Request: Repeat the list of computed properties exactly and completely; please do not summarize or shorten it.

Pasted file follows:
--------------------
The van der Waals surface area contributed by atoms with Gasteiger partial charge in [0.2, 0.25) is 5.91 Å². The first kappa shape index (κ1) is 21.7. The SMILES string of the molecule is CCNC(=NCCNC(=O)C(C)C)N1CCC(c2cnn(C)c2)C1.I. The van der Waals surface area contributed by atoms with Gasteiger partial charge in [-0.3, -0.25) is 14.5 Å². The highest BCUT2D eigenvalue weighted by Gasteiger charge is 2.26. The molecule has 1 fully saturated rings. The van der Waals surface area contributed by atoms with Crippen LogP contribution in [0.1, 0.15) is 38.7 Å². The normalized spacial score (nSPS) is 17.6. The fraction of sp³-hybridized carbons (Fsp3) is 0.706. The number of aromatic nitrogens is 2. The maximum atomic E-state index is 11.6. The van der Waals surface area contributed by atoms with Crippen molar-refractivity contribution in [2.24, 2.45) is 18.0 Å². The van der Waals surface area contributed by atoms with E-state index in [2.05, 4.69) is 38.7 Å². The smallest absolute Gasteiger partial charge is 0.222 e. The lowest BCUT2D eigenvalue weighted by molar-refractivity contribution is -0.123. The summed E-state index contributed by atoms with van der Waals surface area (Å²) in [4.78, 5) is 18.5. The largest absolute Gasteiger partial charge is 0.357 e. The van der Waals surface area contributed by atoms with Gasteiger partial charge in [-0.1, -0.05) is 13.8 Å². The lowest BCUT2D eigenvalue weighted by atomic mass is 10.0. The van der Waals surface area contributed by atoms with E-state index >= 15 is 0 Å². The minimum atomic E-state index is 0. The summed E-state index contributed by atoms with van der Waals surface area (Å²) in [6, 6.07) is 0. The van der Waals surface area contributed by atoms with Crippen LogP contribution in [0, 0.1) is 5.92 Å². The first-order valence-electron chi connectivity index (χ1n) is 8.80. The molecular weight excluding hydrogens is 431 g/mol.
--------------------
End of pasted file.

The van der Waals surface area contributed by atoms with Gasteiger partial charge in [0.2, 0.25) is 5.91 Å². The first kappa shape index (κ1) is 21.7. The SMILES string of the molecule is CCNC(=NCCNC(=O)C(C)C)N1CCC(c2cnn(C)c2)C1.I. The van der Waals surface area contributed by atoms with Gasteiger partial charge in [-0.3, -0.25) is 14.5 Å². The highest BCUT2D eigenvalue weighted by Gasteiger charge is 2.26. The molecule has 1 fully saturated rings. The van der Waals surface area contributed by atoms with Crippen LogP contribution in [0.1, 0.15) is 38.7 Å². The normalized spacial score (nSPS) is 17.6. The fraction of sp³-hybridized carbons (Fsp3) is 0.706. The number of aromatic nitrogens is 2. The maximum atomic E-state index is 11.6. The van der Waals surface area contributed by atoms with Crippen molar-refractivity contribution in [2.24, 2.45) is 18.0 Å². The van der Waals surface area contributed by atoms with E-state index in [2.05, 4.69) is 38.7 Å². The smallest absolute Gasteiger partial charge is 0.222 e. The lowest BCUT2D eigenvalue weighted by molar-refractivity contribution is -0.123. The summed E-state index contributed by atoms with van der Waals surface area (Å²) in [4.78, 5) is 18.5. The largest absolute Gasteiger partial charge is 0.357 e. The van der Waals surface area contributed by atoms with Gasteiger partial charge in [-0.1, -0.05) is 13.8 Å². The lowest BCUT2D eigenvalue weighted by atomic mass is 10.0. The van der Waals surface area contributed by atoms with E-state index >= 15 is 0 Å². The minimum atomic E-state index is 0. The summed E-state index contributed by atoms with van der Waals surface area (Å²) in [6, 6.07) is 0. The van der Waals surface area contributed by atoms with Crippen LogP contribution in [0, 0.1) is 5.92 Å². The first-order valence-electron chi connectivity index (χ1n) is 8.80. The molecular weight excluding hydrogens is 431 g/mol.